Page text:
· Designing copyright TPM: A mutant digital copyright · Copying and copyright · Parody and perception: An alternative approach to secondary use in copyright · A proposal in hindsight
· Trademarks disputes involving pharma brands in India · The protection of well-known trademarks following China's accession to the WTO · Design law: Individual character, visibility and functionality · The global distribution of trademarks

 

 

 

IPR News

 

 

IPR News—General

332

 

 

· EU to protect India's traditional knowledge · Yoga database · Singapore houses first WIPO office · China’s intellectual property enforcement inadequate

 

 

 

Patent News

 

333

· USPTO opens new electronic facility to hear patent and trademark appeals · AIDS policy influences Brazilian patent law · Biophan’s intellectual property expansion · Proposed reform of US Patent Act · Nokia frees patents for Linux kernel · Concern over BRCA2 patent
· Samsung included as party to Rambus Inc suit · Boston Scientific and Cordis battle for stent market continues · Teva loses generic battle · Damages slapped on Microsoft in patent case
· EU fines AstraZeneca $73 M for pricing · Microsoft licensing its technology to its direct competitors · Three thousand stem cell patents filed in last five years · Court decision may cut companies' R&D costs · Product patents-has India’s nightmare just begun?

 

 

 

Copyright and Trademark News

 

337

· WIPO concerned about illegal domain name registrations · Go-ahead for adult TLD · Wipro infringing trademark of German company · Canadian copyright bill boosts recording industry · Vietnam gears up for copyright challenge · President Bush signs Family Entertainment and Copyright Act into law · Coffee growers seek EU label protection · Food firm in a controversy over Gandhi curry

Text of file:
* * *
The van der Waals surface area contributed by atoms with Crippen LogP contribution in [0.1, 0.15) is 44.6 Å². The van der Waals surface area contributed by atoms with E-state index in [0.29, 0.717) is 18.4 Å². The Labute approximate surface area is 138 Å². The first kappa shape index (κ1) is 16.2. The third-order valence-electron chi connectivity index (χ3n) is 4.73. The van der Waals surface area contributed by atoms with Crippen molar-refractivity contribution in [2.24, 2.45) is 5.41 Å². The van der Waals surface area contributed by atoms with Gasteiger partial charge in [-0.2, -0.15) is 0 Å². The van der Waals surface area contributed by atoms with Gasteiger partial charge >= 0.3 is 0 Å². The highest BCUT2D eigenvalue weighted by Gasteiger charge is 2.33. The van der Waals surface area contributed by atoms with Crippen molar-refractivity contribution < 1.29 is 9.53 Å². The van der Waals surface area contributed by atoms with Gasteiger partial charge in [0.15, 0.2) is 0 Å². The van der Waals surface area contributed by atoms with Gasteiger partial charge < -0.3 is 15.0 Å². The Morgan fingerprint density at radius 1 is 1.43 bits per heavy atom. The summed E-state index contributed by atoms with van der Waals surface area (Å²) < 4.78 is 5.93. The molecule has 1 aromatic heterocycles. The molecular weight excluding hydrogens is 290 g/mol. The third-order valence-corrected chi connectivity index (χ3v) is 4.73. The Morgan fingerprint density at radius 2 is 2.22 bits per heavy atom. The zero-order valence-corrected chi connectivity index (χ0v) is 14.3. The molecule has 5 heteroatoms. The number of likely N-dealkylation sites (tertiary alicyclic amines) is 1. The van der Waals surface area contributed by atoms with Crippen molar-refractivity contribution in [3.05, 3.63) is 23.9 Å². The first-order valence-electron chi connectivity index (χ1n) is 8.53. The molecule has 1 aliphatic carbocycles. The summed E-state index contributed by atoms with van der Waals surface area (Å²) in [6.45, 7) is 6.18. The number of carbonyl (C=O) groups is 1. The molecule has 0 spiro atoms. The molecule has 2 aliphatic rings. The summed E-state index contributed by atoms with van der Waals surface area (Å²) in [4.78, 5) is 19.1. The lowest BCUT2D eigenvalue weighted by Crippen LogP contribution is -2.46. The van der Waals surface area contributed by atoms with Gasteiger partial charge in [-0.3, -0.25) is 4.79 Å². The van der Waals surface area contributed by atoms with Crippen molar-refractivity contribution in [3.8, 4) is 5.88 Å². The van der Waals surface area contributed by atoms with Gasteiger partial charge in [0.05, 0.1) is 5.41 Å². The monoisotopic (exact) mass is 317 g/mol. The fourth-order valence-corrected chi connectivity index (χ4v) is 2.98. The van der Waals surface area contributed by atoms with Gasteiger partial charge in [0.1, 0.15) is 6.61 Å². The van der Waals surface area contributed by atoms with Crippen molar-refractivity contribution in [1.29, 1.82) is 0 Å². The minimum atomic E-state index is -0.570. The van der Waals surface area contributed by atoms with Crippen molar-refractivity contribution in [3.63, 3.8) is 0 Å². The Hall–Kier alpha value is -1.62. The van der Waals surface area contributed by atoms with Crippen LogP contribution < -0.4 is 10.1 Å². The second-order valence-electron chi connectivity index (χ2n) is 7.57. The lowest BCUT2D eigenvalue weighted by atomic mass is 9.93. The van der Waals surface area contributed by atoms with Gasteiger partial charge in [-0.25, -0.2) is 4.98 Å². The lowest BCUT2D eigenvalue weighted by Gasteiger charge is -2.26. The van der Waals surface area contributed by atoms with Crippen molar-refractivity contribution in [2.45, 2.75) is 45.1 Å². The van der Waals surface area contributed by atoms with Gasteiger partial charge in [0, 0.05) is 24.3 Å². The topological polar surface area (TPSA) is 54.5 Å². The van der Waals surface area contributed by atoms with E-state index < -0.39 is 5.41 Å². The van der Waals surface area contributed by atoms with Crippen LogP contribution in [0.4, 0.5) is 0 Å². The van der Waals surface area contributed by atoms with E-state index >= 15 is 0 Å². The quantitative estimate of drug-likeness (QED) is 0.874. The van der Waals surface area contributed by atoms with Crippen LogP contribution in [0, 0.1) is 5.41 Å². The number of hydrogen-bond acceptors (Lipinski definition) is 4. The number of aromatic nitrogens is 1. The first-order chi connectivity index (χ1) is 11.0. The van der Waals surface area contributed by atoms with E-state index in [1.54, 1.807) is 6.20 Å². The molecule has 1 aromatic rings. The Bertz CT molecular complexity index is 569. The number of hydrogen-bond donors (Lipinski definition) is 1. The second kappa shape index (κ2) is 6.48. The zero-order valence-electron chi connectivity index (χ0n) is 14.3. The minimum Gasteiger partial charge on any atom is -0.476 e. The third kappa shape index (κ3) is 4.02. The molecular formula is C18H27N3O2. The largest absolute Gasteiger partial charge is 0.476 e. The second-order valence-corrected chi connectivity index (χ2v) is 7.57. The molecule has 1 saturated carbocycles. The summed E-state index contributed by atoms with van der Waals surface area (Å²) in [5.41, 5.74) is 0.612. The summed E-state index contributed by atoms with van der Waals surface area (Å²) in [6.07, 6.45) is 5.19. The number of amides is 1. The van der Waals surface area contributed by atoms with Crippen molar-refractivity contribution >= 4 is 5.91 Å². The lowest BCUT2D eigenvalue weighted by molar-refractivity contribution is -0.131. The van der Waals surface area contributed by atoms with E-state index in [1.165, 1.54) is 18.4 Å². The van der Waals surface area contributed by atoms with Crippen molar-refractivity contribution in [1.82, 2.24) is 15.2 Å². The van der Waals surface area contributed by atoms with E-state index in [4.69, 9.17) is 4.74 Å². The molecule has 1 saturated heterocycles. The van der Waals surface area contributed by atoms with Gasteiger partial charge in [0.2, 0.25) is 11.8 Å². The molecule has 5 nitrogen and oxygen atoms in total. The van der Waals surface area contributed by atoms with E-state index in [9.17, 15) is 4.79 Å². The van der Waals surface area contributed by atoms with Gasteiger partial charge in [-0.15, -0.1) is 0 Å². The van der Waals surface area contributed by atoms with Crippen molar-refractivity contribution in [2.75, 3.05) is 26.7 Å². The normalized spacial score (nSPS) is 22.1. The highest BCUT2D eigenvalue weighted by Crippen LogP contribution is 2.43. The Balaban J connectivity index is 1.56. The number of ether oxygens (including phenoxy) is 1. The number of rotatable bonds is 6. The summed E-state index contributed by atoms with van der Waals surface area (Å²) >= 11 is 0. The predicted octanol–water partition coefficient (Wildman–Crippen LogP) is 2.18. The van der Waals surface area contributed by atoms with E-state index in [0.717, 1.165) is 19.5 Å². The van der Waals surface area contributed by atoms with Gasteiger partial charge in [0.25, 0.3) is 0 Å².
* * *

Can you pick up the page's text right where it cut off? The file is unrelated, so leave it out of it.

Key Patents

 

340

· Korean patent for 'smart’ orthopaedic products · Patent for next generation energy management product · A chemical compound that acts as a molecular switch · AIIMS patents artificial heart valve · Manufacture of thermo precipitating affinity polymers · Portable control device patented · Manufacturing process for a ‘tasty cup of tea’ patented

 

 

 

Conference Reports

 

 

 

CSIR-WIPO workshop on negotiating technology licensing agreements

343

 

 

Author Index

Chandran Sajeev                           269

 

Dwivedi Anurag                            308

 

Jain Lokesh                                  269

 

Kalyan Chakravarthy Kankanala     300

 

Mendonça Sandro                          281

Mittal Rekha                                  315

Narasani Arun Kishore                   300

 

Roy Archna                                  269

 

Saroha Monika                             308

Singh Gian                                   315

 

Zekos Georgios I                          287

 


 

  

 

 

Keyword Index


Agriculture                               315

Agro biodiversity                      321

Benefit-sharing                         323